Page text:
Each of this year's Nobel Prizes is worth 8 million Swedish kronor, or about $930,000.

Rick-rolled at 50: Astley has new music, new outlook

Rick Astley exiled himself from music for a good part of the last three decades, but he never really left pop's consciousness.

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For one, hits like “Never Gonna Give You Up” and “It Would Take A Strong Strong Man,” derided by critics as cheesy at the time, have endured. Then there's the whole rick-rolling phenomenon when a promised link on a website turns out instead to be an Astley video.

At first, Astley was annoyed by rick-rolling. Then his daughter helped him realize that it was cool and that it helped boost his profile during his fallow years by keeping his boyish face in ours.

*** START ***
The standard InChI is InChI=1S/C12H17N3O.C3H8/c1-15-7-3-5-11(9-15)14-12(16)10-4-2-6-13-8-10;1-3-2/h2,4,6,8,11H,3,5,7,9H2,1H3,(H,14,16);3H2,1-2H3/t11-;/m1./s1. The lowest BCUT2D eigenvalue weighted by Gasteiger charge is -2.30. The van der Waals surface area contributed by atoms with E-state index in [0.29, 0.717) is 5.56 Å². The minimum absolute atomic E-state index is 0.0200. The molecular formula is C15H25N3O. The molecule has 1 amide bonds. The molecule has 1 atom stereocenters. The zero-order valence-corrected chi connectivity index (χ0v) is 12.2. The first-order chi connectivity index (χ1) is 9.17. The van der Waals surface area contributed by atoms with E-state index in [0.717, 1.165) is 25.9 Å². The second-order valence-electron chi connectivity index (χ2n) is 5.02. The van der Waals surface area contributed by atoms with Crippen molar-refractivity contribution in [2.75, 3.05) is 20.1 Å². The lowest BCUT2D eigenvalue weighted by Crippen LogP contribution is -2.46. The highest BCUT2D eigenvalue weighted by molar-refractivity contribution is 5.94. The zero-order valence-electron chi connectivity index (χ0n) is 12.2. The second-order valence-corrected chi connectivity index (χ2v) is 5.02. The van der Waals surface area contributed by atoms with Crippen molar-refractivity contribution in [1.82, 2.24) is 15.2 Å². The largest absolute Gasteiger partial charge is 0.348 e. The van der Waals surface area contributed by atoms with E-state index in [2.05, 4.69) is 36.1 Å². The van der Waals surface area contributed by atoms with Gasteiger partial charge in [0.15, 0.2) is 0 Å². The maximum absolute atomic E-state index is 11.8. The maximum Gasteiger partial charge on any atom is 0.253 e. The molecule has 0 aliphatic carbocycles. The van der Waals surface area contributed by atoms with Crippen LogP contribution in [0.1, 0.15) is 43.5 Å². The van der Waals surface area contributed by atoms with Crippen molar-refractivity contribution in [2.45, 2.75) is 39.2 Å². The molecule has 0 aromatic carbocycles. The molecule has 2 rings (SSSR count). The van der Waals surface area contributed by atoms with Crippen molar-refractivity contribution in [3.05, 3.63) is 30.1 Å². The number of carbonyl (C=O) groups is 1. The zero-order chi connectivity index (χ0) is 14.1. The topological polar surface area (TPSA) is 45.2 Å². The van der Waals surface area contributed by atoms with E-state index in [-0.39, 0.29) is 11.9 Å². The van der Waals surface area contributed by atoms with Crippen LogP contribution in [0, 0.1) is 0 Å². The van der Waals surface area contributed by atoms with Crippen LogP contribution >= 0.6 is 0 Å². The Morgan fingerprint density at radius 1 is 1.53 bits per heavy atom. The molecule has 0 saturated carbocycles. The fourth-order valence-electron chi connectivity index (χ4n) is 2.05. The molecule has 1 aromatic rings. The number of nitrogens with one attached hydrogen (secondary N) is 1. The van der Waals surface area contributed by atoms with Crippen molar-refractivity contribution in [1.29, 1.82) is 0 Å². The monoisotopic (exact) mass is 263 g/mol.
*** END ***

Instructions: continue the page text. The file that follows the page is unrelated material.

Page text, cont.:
He's even more appreciative now as he releases "50," his first album of new music in 23 years.

"The idea of me releasing a new record now I need every bit of help I can get," he quipped.

He may not have needed it as much as he thought: The album debuted at the top of the charts in his native United Kingdom, and when he performed his first U.S. shows in New York and Los Angeles over the summer, they sold out. He wrapped up a short U.S. tour earlier this month.

The still boyish-looking Astley recently sat down with The Associated Press to talk about life after his '80s pop success, rick-rolling and what music means to him now.

AP: During your break, did you ever long to get back to music?

Astley: I think you never lose that feeling of 'cause you know I still got an ego whether you retire or not. I mean, it's still there and there is a little voice on your shoulder sort of saying, 'You're better than him.'... I think that is one the lucky things about what I chose to do and what I love to do, you know ... it is a young person's world really, but you know an old boy like me can still make a record and can still make a bit of a splash.

AP: You think the whole 'rick-roll' thing was good for you?